BARRY BLACKWELL, M.D.
BLACKWELL B.; Light Touch. Ann Intern Med. 1986;105:809. doi: 10.7326/0003-4819-105-5-809_2
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Published: Ann Intern Med. 1986;105(5):809.
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Tickle is a curiously dilute form of pain; it travels the same path through the body to the brain. Both sensations are enhanced by the presence of another person. Biologically it makes perfect sense. Suffering and pleasure were meant to be shared, nourished by comfort or communication. Talking amplifies pain, inviting solace. Tickling is for two. When nobody is there, the sensations diminish or disappear.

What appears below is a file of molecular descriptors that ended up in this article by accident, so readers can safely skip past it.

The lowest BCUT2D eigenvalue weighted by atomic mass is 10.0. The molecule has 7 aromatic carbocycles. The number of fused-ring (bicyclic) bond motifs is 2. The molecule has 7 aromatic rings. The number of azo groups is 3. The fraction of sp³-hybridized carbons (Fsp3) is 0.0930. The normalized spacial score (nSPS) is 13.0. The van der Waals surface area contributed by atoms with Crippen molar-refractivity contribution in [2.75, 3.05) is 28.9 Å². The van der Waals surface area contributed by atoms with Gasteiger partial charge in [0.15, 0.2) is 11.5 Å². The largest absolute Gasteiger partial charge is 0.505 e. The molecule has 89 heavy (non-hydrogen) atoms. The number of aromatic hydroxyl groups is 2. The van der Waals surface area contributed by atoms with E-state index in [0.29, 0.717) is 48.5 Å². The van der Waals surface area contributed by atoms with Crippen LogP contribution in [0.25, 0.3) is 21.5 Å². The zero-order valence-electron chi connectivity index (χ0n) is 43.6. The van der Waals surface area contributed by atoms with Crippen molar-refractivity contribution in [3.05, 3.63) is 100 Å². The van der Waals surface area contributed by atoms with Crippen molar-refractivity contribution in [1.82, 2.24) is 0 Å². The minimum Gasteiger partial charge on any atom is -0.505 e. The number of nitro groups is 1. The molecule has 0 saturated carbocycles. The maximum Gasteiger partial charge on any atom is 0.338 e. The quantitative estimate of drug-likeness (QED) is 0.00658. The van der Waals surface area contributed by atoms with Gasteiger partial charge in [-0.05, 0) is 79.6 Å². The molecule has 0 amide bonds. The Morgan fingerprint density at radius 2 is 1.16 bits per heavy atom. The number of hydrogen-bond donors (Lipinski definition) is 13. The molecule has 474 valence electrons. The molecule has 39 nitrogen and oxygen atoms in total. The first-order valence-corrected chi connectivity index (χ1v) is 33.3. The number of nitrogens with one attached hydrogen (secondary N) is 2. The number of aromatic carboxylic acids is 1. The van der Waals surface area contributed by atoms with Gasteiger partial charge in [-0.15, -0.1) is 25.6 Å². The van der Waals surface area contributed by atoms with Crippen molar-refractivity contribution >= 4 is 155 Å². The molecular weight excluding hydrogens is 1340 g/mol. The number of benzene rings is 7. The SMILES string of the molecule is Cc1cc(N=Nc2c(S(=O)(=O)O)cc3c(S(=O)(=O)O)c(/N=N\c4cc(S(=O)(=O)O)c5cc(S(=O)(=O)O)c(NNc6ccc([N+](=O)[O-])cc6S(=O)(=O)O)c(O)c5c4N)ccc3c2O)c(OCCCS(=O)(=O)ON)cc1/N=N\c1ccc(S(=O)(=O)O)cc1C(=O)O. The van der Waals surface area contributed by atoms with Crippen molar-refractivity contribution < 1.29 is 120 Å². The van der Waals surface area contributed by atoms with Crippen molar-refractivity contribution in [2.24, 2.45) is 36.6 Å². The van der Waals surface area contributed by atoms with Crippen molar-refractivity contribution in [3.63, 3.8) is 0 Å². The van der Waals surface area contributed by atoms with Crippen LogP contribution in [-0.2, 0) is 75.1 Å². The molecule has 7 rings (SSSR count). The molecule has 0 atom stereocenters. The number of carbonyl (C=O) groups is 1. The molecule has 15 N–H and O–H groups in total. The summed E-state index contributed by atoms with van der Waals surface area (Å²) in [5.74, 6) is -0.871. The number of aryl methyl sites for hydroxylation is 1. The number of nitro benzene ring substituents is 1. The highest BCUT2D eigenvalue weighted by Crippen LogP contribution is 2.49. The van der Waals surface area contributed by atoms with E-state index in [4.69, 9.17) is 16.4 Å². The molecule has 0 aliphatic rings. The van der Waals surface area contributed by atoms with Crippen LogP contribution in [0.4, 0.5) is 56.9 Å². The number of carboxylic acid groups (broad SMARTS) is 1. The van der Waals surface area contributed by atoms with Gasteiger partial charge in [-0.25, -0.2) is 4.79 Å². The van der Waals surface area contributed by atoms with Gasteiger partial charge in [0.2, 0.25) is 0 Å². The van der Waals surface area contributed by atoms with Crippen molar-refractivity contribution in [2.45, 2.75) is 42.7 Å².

In my practice I often see chronic pain. Intractable but benign, it ruins life rather than ending it. I witness its contortions and attend to its sighs. Seduced by its symptoms, I become the significant
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Print ISSN: 0003-4819 | Online ISSN: 1539-3704
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